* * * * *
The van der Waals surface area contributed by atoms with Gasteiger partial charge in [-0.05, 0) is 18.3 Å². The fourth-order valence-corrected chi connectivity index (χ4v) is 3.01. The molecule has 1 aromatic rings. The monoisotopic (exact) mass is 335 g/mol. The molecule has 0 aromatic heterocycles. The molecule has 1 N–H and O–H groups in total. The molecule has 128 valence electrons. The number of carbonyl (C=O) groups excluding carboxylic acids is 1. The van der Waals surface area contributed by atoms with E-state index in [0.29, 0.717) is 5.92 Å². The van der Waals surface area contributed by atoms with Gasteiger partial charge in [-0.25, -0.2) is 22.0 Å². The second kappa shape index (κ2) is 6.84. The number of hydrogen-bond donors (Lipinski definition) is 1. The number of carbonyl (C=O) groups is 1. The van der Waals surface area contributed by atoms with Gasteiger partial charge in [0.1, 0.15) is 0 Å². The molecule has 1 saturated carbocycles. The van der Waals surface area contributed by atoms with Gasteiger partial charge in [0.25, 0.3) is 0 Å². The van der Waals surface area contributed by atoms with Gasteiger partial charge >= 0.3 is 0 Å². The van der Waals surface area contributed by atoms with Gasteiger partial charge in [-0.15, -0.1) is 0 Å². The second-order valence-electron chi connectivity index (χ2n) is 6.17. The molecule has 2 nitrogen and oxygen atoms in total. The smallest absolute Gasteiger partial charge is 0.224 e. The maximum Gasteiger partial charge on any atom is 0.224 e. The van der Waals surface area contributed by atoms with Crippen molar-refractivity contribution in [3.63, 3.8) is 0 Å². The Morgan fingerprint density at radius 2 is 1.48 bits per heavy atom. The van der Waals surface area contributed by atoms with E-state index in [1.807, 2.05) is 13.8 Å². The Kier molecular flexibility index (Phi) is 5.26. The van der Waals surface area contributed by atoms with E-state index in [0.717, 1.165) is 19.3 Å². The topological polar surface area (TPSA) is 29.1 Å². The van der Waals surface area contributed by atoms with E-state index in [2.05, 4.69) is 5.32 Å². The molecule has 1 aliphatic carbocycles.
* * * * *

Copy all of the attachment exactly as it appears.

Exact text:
The van der Waals surface area contributed by atoms with Gasteiger partial charge in [-0.05, 0) is 18.3 Å². The fourth-order valence-corrected chi connectivity index (χ4v) is 3.01. The molecule has 1 aromatic rings. The monoisotopic (exact) mass is 335 g/mol. The molecule has 0 aromatic heterocycles. The molecule has 1 N–H and O–H groups in total. The molecule has 128 valence electrons. The number of carbonyl (C=O) groups excluding carboxylic acids is 1. The van der Waals surface area contributed by atoms with E-state index in [0.29, 0.717) is 5.92 Å². The van der Waals surface area contributed by atoms with Gasteiger partial charge in [-0.25, -0.2) is 22.0 Å². The second kappa shape index (κ2) is 6.84. The number of hydrogen-bond donors (Lipinski definition) is 1. The number of carbonyl (C=O) groups is 1. The van der Waals surface area contributed by atoms with Gasteiger partial charge in [0.1, 0.15) is 0 Å². The molecule has 1 saturated carbocycles. The van der Waals surface area contributed by atoms with Gasteiger partial charge in [0.25, 0.3) is 0 Å². The van der Waals surface area contributed by atoms with Gasteiger partial charge >= 0.3 is 0 Å². The van der Waals surface area contributed by atoms with Gasteiger partial charge in [-0.15, -0.1) is 0 Å². The second-order valence-electron chi connectivity index (χ2n) is 6.17. The molecule has 2 nitrogen and oxygen atoms in total. The smallest absolute Gasteiger partial charge is 0.224 e. The maximum Gasteiger partial charge on any atom is 0.224 e. The van der Waals surface area contributed by atoms with Crippen molar-refractivity contribution in [3.63, 3.8) is 0 Å². The Morgan fingerprint density at radius 2 is 1.48 bits per heavy atom. The van der Waals surface area contributed by atoms with E-state index in [1.807, 2.05) is 13.8 Å². The Kier molecular flexibility index (Phi) is 5.26. The van der Waals surface area contributed by atoms with E-state index in [0.717, 1.165) is 19.3 Å². The topological polar surface area (TPSA) is 29.1 Å². The van der Waals surface area contributed by atoms with E-state index in [2.05, 4.69) is 5.32 Å². The molecule has 1 aliphatic carbocycles.